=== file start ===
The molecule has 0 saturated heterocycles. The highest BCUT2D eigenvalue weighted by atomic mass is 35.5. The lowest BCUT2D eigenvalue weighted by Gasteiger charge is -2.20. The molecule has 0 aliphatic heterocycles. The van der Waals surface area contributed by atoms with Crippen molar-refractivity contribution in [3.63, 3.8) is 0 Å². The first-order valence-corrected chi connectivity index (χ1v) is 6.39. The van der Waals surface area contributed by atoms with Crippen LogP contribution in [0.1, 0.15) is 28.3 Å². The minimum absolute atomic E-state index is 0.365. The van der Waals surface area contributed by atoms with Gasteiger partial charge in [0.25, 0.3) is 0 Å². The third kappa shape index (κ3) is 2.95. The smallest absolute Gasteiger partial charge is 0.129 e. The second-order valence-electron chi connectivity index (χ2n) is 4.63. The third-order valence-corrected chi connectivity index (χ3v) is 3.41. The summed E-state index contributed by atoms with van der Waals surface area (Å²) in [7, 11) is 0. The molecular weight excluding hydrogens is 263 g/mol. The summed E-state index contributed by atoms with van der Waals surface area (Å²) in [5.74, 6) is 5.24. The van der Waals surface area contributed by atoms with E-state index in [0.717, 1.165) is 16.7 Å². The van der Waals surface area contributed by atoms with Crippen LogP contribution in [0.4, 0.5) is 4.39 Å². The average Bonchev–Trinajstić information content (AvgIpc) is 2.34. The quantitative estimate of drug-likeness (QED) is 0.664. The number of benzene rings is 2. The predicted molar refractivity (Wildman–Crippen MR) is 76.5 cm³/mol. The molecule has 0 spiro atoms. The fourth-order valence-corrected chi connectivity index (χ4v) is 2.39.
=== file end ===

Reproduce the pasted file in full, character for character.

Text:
The molecule has 0 saturated heterocycles. The highest BCUT2D eigenvalue weighted by atomic mass is 35.5. The lowest BCUT2D eigenvalue weighted by Gasteiger charge is -2.20. The molecule has 0 aliphatic heterocycles. The van der Waals surface area contributed by atoms with Crippen molar-refractivity contribution in [3.63, 3.8) is 0 Å². The first-order valence-corrected chi connectivity index (χ1v) is 6.39. The van der Waals surface area contributed by atoms with Crippen LogP contribution in [0.1, 0.15) is 28.3 Å². The minimum absolute atomic E-state index is 0.365. The van der Waals surface area contributed by atoms with Gasteiger partial charge in [0.25, 0.3) is 0 Å². The third kappa shape index (κ3) is 2.95. The smallest absolute Gasteiger partial charge is 0.129 e. The second-order valence-electron chi connectivity index (χ2n) is 4.63. The third-order valence-corrected chi connectivity index (χ3v) is 3.41. The summed E-state index contributed by atoms with van der Waals surface area (Å²) in [7, 11) is 0. The molecular weight excluding hydrogens is 263 g/mol. The summed E-state index contributed by atoms with van der Waals surface area (Å²) in [5.74, 6) is 5.24. The van der Waals surface area contributed by atoms with E-state index in [0.717, 1.165) is 16.7 Å². The van der Waals surface area contributed by atoms with Crippen LogP contribution in [0.4, 0.5) is 4.39 Å². The average Bonchev–Trinajstić information content (AvgIpc) is 2.34. The quantitative estimate of drug-likeness (QED) is 0.664. The number of benzene rings is 2. The predicted molar refractivity (Wildman–Crippen MR) is 76.5 cm³/mol. The molecule has 0 spiro atoms. The fourth-order valence-corrected chi connectivity index (χ4v) is 2.39.